Top 6 Filipino Foods

The Philippines offers a unique style of cooking that has combined recipes from Malay, Chinese, Spanish and American dishes.  Although it might not be “famous” for it’s food (compared neighboring cuisines like Thai & Vietnamese), it sure has some dishes to brag about.  In the Philippines, there is an abundance of fresh seafood, which is eaten on the regular.  But even more fresh are the incredible fruits and fruit juices that will blow your mind with flavor.  My favorites are mango, pineapple, guava and coconut. Pork is definitely the most popular meat-dish around (usually roasted pork).   Rice is also commonly enjoy as a side with almost every meal.  No matter what mood your taste buds are in, you can be sure to fulfill them with pleasure in Philippines! Here are my Top 5 favorite dishes that this country has to offer:

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Photo by Luis Mazier on Flickr

Lumpia: Before I went to the Philippines, Lumpia was the only Filipino dish that I knew of.  And let me just clarify how much better it tastes in the Philippines than at home!  Originally from Chinese origin, Lumpia are pastries that are fried with vegetables inside.  It is more or less the best spring roll that you’ve ever tasted.  You can buy Lumpia from many street food vendors, as well as in most restaurants.   Dip it in some local spicy sauce and you’ll never stop eating them!

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Photo by Todd Smith on Flickr

Lechón: As the national Filipino dish, Lechón is a must-eat food in the Philippines!  Brought to the Philippines by the Spaniards centuries ago, Lechón is a suckling roasted pig.  It is commonly eaten at parties, holidays, gatherings and any other place where there is a big group of people eating.  It is literally an entire pig that is slowly roasted for hours over sizzling charcoal.  Sometimes, you’ll see Lechón being prepared outside on a street corner, or in front of a restaurant.  That’s your sign to dine in!

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Photo by Angela Sabas on Flickr

Adobo:  A staple in every household in the Philippines, this quite possible could take the gold medal as “most authentic Filipino dish.” Adobo is the Spanish word for sauce, seasoning or marinade.  Why Spanish?  The Philippines was colonized by the Spaniards for 300 years, so they brought this delicious recipe with them! Adobo is made up of pork or chicken chunks, that is cooked in tangy soy sauce, vinegar, salt, pepper, garlic and other spices.  You must give this one a try!

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Photo by Dawn Loh on Flickr

Kare-Kare:  Kare-Kare is a fantastic Filipino food (say that 5 times fast).  It is a stew that is made from peanut sauce and a large variation of meats and vegetables, including stewed oxtail, beef, eggplant, asparagus, beans, onions and garlic.  This stew can also include goat meat or chicken, and is often eaten with bagoon (a shrimp paste).  It’s always eaten with steamed rice on the side.  Order Kare-Kare if you see it on the menu!

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Photo by Dennis Amith on Flickr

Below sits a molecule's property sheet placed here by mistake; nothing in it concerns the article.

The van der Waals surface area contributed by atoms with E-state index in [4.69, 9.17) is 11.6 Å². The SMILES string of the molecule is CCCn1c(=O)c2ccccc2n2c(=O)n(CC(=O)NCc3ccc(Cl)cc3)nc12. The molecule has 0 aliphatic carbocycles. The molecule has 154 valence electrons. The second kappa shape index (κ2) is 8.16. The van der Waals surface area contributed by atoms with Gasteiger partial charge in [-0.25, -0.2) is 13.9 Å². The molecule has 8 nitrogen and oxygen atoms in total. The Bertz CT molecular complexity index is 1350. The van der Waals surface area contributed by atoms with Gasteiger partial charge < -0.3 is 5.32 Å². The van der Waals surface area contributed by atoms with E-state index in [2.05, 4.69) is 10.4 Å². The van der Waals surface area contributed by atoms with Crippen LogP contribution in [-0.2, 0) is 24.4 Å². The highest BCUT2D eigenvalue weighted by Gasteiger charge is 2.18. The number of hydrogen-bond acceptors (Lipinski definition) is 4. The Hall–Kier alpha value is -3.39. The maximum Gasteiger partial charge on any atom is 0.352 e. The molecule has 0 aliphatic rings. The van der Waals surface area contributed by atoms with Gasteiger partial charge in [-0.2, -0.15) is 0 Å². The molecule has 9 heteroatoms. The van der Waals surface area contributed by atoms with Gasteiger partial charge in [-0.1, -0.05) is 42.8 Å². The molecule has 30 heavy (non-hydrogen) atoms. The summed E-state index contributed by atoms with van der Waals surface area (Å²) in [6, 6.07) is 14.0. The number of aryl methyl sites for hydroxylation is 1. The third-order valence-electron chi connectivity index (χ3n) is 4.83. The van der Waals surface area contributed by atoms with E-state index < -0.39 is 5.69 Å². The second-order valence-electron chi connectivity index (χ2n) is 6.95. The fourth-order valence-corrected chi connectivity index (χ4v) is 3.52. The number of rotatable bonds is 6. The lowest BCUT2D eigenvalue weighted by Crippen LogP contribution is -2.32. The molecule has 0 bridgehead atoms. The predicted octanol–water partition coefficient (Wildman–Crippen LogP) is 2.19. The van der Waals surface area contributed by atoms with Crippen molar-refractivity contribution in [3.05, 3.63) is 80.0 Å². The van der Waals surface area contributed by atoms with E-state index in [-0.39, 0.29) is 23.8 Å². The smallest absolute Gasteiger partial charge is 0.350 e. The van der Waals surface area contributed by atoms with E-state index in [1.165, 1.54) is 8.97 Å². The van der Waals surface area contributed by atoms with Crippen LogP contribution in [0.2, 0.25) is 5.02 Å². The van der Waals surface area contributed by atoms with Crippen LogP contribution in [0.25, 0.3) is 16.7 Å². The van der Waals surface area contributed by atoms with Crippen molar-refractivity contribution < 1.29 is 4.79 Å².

Pancit Palabok:  Pancit is the local word for noodles.  It was introduced into the Philippines by the Chinese, and has since been adopted into their culture.  Pancit Palabok is a specific kind of noodles, made with flour rice noodles and topped with crab sauce, eggs, shrimp, lemon juice, squid, garlic and an assortment of veggies.  This was one of the most flavorful dishes that I’ve ever eaten in my life!

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Photo by Sham Hardy on Flickr

Ketupat:  This is a kind of dumpling that is made of rice.  It’s commonly found in the Philippines, Singapore, Malaysia, Indonesia and Brunei.  The rice is packed inside a special wooven palm leaf pouch (yes, an actual leaf from a tree) and boiled. When the rice is cooking, the grains expand to fill up the pouch while the rice is compressed tightly.   This unique method of cooking rice has been around this region for centuries, you can almost imagine caveman eating it.  I recommend you to try it because it’s not only cheap and delicious, but it’s a great way to get an authentic taste of Filipino cuisine!

There you have it, the best Filipino foods to try.  Don’t miss out on it! 😀

What’s your favorite Filipino food?

3 thoughts on “Top 6 Filipino Foods

  1. Hey Drew I thoroughly enjoy reading your blog. I wish I had the same resources as you to do all this travelling. May I just point out some corrections though. Adobo is not a Spanish contribution. Although the name comes from the Spanish word adobar which means to marinate, the dish itself is an ancient Filipino concoction. Early Filipinos learned that meat could be preserved longer if immersed in salt and vinegar before cooking. Later upon introduction by the Chinese of soy sauce the Filipinos decided to use it in lieu of salt for more flavor and added garlic and pepper to the mix. The name adobo could have been affixed to the food by the Spaniards who got to taste and savor it and thereby got stuck. Lechon meanwhile, though again having a Spanish-sounding name is more of a Chinese legacy. The distinctively Spanish-influenced dishes are those with tomato sauce such as afritada and sarciado. In case you’re back here in the Philippines why don’t you try surfing in Baler, Aurora Province (in the Bicol region, Luzon Island) and sample Bicolano cuisine which is famous for food with hot chili and swimming in coconut creme. I guess this would be Indo-Malay influence.

    1. Wow thanks for all the corrections, Mafalda! I am actually heading back to the Philippines in a few weeks, so I’ll have to try Baler! Cheers 🙂

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